When 23-year-old Jay Ell Alexander found out that she had high blood pressure, she knew it was time to make a change. She signed up for a training group, fell in love with running, and was ultimately introduced to Black Girls RUN!— an organization dedicated to encouraging and motivating black women to practice a healthy, active lifestyle.
A lot has happened in the 12 years since Jay Ell started running: Marriage, children, and taking the reins as the CEO of Black Girls RUN!, to name a few milestones of the last decade. But there’s one thing that hasn’t changed: her love for running. We sat down with Jay Ell to ask about her advice for new runners, experience as BGR’s CEO, her 100 pound weight loss journey and more.
What inspired you to start running?
Running has become my "me" time. I had put on some weight in 2010— met my now husband and was just living good! At the age of 23 I started experiencing head aches and high blood pressure and my doctor knew it was a result of the increased weight gain in a short time. I signed up for a 10K training team and fell in love with the pavement.
Over the last decade or so, my weight has ebbed and flowed, but running has helped to be my foundation.
In 2019, I hit my absolute heaviest weight (over 300 pounds) 12 hours before my first child arrived and in that following year, lost over 100 pounds through fitness and being healthy.
You were involved with Black Girls RUN! for several years before becoming CEO— what motivated you to take on a leadership position?
It's a bit surreal. Opportunities really do come full circle. I started as PR Intern volunteer in 2012 helping our cofounders with the brand launch and expansion.
Over the last decade, I just really became their right hand person learning about everything with the business. In 2018, they presented me the opportunity to purchase the company and that has been 4 years ago.
How many groups does Black Girls RUN! currently have? What is your vision for BGR + BGR Foundation over the next few years?
We have 75 groups in 32 states with 250K members. My vision is really focused on growth and providing resources for women wherever they are on their health and fitness journey.
What is a piece of advice you give to women who want to get started with running?
Just start. Don't overthink it. And, give yourself grace.
You have a young son and a baby girl on the way! Congratulations! In 2020 you published a book about adjusting to motherhood and postpartum depression— what inspired you to write about these important topics?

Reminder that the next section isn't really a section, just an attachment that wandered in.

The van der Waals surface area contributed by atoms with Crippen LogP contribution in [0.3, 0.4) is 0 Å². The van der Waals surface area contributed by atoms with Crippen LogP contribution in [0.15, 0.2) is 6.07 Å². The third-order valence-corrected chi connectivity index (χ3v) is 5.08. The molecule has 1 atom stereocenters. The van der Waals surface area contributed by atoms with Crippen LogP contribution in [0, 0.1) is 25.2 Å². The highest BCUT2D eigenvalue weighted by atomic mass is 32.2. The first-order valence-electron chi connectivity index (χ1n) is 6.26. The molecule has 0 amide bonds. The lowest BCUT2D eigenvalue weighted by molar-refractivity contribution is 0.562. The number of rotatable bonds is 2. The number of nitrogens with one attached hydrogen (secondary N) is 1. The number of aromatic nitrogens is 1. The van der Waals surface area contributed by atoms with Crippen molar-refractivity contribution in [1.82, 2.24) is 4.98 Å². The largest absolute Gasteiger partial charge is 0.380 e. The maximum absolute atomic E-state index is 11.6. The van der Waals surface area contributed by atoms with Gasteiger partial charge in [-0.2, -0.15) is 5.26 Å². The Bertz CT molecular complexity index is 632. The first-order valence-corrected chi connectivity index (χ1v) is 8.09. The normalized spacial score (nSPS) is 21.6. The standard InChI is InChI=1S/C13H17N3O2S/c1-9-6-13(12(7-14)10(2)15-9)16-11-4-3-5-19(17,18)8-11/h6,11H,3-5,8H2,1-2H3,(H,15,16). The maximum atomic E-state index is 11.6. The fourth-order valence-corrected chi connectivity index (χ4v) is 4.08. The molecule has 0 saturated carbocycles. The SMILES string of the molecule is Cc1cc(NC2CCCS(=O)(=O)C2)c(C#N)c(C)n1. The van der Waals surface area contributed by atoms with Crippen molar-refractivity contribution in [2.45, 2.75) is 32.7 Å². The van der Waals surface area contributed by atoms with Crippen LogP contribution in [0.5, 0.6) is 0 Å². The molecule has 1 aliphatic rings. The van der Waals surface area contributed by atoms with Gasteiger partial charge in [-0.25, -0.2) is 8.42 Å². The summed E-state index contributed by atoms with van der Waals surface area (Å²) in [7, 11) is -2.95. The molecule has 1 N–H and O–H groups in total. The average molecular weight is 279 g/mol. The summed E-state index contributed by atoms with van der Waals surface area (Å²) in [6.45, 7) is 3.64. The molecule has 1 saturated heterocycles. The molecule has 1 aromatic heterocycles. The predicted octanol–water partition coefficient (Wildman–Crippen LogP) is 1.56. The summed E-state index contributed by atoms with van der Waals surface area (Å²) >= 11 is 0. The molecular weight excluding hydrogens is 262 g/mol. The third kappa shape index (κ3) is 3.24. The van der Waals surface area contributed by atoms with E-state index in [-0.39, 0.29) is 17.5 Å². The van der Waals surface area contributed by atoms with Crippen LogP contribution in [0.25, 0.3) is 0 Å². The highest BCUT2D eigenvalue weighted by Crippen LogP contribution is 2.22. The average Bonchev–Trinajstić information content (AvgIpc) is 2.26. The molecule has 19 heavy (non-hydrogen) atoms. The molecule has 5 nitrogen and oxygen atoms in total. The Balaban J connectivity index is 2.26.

Motherhood has been the most beautiful AND most humbling learning experience. I never knew it took ALL this to be a mother (lol!)
It was a huge transition for me and what I realized is that though I have an amazing village, I felt really lonely in my journey.
The sleepless nights, breastfeeding, and still trying to care for my marriage, business and myself was a lot. I wanted to present these topics in very light ways, so other mothers know they are not alone.
There’s something special about the connections and friendships forged in running communities like BGR. What can new members expect when they join a Black Girls RUN! Group?
You can expect a community to hold you down and hold you up! We are an amazing group of women that want to see you win, so join us and come drink the juice - we promise, you won't regret it!
What is the motivational phrase you have engraved on your ROAD iD?
My ROAD iD has #icandoallthings that references Phil 4:13— I can do all things through Christ who strengthens me.
Jay Ell's Favorites
Favorite Podcast: Black Entrepreneur Blueprint
Favorite Book: The Great Gatsby
Favorite accounts to follow on Instagram: @trustgodbro @hertrueworth and @officialblackgirlsrun, of course!
A song or artist that always gets you pumped up and motivated: Anything Beyonce!
Top tip for race day: Stick with your routine - don't eat or do anything new!
Go-to meal after race day or a long run: Chocolate milk and Mexican food
About BGR: Black Girls RUN! aims to encourage African-American women to make fitness and healthy living a priority. According to the Centers for Disease Control, 80% of African-American women are overweight. BGR! wants to create a movement to lower that percentage and subsequently, lower the number of women with chronic diseases associated with an unhealthy diet and sedentary lifestyle.